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Dentistry/2nd opinion - Root canal and lack of ability to get local anaesthesia


QUESTION: Dear Dr. Backlund,

Please pardon my interruption of your day, I was hoping for a very quick favor, even though you do not know me...

I had a temporary filling on a crown (tooth #18) for several months (with no pain or sensitivity), and I did a crown impression about one month ago. Last week, I went to my dentist, and they were supposed to set the permanent crown.

The problem was that the permanent crown did not fit properly, and they said they had to do another impression. So, they had to renumb me in order to do the impression. For some reason, they were unable to get me numb. Everything around my face was still numb, but I still had too much pain and sensitivity from blowing air, that they could not do the impression.

Thus, the dentist concluded that I would likely need a root canal. This was news to me, because I had no pain whatsoever prior to the first crown impression. I was wondering if you could give your opinion on two things:

1) Is the root canal truly necessary? (I have attached two X-rays)
2) Why was local anaesthesia unable to be achieved? (This scares me greatly).

Like I said, I am very worried and would be immensely grateful for a moment of your expertise. My appointment with the dentist is currently scheduled next week on Apr 15, but I am looking for second opinions.

Thank you!

ANSWER: Hi Sean,

I'm sorry all this is going on. I'll try to answer both parts of your question at the same time.... hopefully :-).

Since you have had no sensitivity or symptoms from that tooth and the only problem you have had was getting numb for the impression, that is just not typical of a tooth that needs a root canal. If you told me the tooth had been sensitive to hot & cold ever since the temporary was placed, then I might agree with your dentist. But just not being able to get you numb is really not a good diagnosis for doing a root canal in my opinion.

Sometimes on lower teeth all dentists have problems with getting the patient numb enough. It has to do with the location of the nerve and how close the dentist gets the anesthetic to that nerve. Sometimes there are also accessory nerves that come into play. It can be VERY frustrating for the dentist as well as the patient. Still not a good reason to do a root canal. Just because you had problems once getting numb does not mean there will be a problem the next time you need treatment. I assume,from what you wrote, that this is the 1st time you have had trouble getting numb. Before doing anything non-reversible, I would give it another try. You were obviously numb when the temporary was placed.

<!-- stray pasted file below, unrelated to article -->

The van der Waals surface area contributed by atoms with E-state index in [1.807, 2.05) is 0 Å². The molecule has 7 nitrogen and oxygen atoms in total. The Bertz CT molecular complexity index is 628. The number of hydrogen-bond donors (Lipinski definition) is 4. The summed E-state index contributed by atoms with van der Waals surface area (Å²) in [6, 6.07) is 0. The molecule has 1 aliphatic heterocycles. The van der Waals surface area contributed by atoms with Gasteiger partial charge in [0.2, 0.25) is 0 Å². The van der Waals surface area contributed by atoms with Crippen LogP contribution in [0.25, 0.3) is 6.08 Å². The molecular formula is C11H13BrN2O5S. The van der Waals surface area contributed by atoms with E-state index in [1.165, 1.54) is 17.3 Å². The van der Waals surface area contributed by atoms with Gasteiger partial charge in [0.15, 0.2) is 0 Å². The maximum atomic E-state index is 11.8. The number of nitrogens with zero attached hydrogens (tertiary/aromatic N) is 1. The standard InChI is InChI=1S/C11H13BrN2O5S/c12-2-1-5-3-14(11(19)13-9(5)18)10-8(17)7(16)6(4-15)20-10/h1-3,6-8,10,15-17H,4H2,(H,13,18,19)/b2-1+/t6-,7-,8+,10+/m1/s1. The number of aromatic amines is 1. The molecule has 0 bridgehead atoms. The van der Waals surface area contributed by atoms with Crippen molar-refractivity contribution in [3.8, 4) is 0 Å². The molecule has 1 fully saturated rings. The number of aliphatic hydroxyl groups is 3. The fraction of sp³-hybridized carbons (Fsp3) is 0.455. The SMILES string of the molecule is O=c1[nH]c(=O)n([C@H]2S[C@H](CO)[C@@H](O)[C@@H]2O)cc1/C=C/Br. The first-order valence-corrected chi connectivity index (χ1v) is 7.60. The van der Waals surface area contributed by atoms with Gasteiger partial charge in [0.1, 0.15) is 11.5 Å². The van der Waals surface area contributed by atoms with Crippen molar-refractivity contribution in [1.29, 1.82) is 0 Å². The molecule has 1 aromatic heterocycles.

I hope this helps some and hope that all goes smoothly on the 15th.

Gary Backlund DMD, MSD

---------- FOLLOW-UP ----------

QUESTION: Dear Dr. Backlund,

Thank you for the quick response! This is helpful. I should clarify my situation, though.

The crown impression was the second one being done. My first crown had cracked (after a few years), and they put a filling or something in the crown which held it for a few months until I was able to get back to the dentist.

I had no pain or sensitivity in those few months, nor did I have any prior to the second crown impression (the one the replace the cracked one). And yes, I was able to get numb for it without a problem.

It was after the second crown impression that I woke up the next few days with a pretty severe headache, and then the sensitivity happened after the headache went away.

When they went to place the permanent crown in, for some reason the crown did not fit (I don't know why). So they said they'd need to do the impression again. That is when I was unable to get numb.